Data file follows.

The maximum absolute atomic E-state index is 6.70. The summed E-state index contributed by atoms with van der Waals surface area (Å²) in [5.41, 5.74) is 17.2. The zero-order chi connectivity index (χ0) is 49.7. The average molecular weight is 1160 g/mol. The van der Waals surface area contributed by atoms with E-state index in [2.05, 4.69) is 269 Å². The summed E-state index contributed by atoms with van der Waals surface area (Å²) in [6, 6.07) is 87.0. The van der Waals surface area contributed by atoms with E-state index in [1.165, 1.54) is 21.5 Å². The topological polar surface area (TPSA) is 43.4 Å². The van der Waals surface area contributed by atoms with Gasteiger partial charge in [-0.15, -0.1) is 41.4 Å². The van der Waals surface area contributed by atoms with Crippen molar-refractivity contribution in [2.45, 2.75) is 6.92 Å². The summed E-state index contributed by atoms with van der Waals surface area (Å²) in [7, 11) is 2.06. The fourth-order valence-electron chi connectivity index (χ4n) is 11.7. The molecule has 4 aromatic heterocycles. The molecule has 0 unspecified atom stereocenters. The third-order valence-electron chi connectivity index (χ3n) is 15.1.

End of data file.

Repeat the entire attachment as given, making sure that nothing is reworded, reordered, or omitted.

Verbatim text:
The maximum absolute atomic E-state index is 6.70. The summed E-state index contributed by atoms with van der Waals surface area (Å²) in [5.41, 5.74) is 17.2. The zero-order chi connectivity index (χ0) is 49.7. The average molecular weight is 1160 g/mol. The van der Waals surface area contributed by atoms with E-state index in [2.05, 4.69) is 269 Å². The summed E-state index contributed by atoms with van der Waals surface area (Å²) in [6, 6.07) is 87.0. The van der Waals surface area contributed by atoms with E-state index in [1.165, 1.54) is 21.5 Å². The topological polar surface area (TPSA) is 43.4 Å². The van der Waals surface area contributed by atoms with Gasteiger partial charge in [-0.15, -0.1) is 41.4 Å². The van der Waals surface area contributed by atoms with Crippen molar-refractivity contribution in [2.45, 2.75) is 6.92 Å². The summed E-state index contributed by atoms with van der Waals surface area (Å²) in [7, 11) is 2.06. The fourth-order valence-electron chi connectivity index (χ4n) is 11.7. The molecule has 4 aromatic heterocycles. The molecule has 0 unspecified atom stereocenters. The third-order valence-electron chi connectivity index (χ3n) is 15.1.